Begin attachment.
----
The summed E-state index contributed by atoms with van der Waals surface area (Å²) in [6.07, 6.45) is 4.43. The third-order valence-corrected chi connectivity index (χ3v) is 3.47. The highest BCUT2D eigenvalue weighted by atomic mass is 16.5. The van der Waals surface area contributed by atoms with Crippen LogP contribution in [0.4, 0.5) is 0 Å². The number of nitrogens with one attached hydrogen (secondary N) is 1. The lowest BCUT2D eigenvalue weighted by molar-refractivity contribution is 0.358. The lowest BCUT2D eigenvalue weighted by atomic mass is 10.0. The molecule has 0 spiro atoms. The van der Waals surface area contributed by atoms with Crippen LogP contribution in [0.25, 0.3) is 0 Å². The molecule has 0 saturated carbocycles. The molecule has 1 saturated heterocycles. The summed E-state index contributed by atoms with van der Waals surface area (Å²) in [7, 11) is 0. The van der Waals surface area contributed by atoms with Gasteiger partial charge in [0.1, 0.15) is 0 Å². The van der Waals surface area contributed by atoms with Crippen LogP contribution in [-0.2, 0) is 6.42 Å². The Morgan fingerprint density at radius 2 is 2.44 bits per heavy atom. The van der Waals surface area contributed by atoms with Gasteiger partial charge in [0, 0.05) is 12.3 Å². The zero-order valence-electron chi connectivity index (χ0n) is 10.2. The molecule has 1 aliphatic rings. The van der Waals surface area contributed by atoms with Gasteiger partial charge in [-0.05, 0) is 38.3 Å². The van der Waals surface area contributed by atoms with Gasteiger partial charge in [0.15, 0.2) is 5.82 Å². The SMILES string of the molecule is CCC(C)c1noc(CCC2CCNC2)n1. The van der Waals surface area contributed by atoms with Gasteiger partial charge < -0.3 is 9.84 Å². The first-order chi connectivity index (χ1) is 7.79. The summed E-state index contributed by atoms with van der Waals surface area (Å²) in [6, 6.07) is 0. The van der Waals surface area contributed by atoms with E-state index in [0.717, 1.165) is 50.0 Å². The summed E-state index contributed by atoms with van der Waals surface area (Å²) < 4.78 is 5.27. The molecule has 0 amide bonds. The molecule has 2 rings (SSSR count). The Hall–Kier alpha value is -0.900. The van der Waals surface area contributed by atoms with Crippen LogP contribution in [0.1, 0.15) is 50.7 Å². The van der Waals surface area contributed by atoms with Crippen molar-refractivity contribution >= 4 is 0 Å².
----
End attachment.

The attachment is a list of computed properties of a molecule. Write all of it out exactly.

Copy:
The summed E-state index contributed by atoms with van der Waals surface area (Å²) in [6.07, 6.45) is 4.43. The third-order valence-corrected chi connectivity index (χ3v) is 3.47. The highest BCUT2D eigenvalue weighted by atomic mass is 16.5. The van der Waals surface area contributed by atoms with Crippen LogP contribution in [0.4, 0.5) is 0 Å². The number of nitrogens with one attached hydrogen (secondary N) is 1. The lowest BCUT2D eigenvalue weighted by molar-refractivity contribution is 0.358. The lowest BCUT2D eigenvalue weighted by atomic mass is 10.0. The molecule has 0 spiro atoms. The van der Waals surface area contributed by atoms with Crippen LogP contribution in [0.25, 0.3) is 0 Å². The molecule has 0 saturated carbocycles. The molecule has 1 saturated heterocycles. The summed E-state index contributed by atoms with van der Waals surface area (Å²) in [7, 11) is 0. The van der Waals surface area contributed by atoms with Gasteiger partial charge in [0.1, 0.15) is 0 Å². The van der Waals surface area contributed by atoms with Crippen LogP contribution in [-0.2, 0) is 6.42 Å². The Morgan fingerprint density at radius 2 is 2.44 bits per heavy atom. The van der Waals surface area contributed by atoms with Gasteiger partial charge in [0, 0.05) is 12.3 Å². The zero-order valence-electron chi connectivity index (χ0n) is 10.2. The molecule has 1 aliphatic rings. The van der Waals surface area contributed by atoms with Gasteiger partial charge in [-0.05, 0) is 38.3 Å². The van der Waals surface area contributed by atoms with Gasteiger partial charge in [0.15, 0.2) is 5.82 Å². The SMILES string of the molecule is CCC(C)c1noc(CCC2CCNC2)n1. The van der Waals surface area contributed by atoms with Gasteiger partial charge < -0.3 is 9.84 Å². The first-order chi connectivity index (χ1) is 7.79. The summed E-state index contributed by atoms with van der Waals surface area (Å²) in [6, 6.07) is 0. The van der Waals surface area contributed by atoms with E-state index in [0.717, 1.165) is 50.0 Å². The summed E-state index contributed by atoms with van der Waals surface area (Å²) < 4.78 is 5.27. The molecule has 0 amide bonds. The molecule has 2 rings (SSSR count). The Hall–Kier alpha value is -0.900. The van der Waals surface area contributed by atoms with Crippen LogP contribution in [0.1, 0.15) is 50.7 Å². The van der Waals surface area contributed by atoms with Crippen molar-refractivity contribution >= 4 is 0 Å².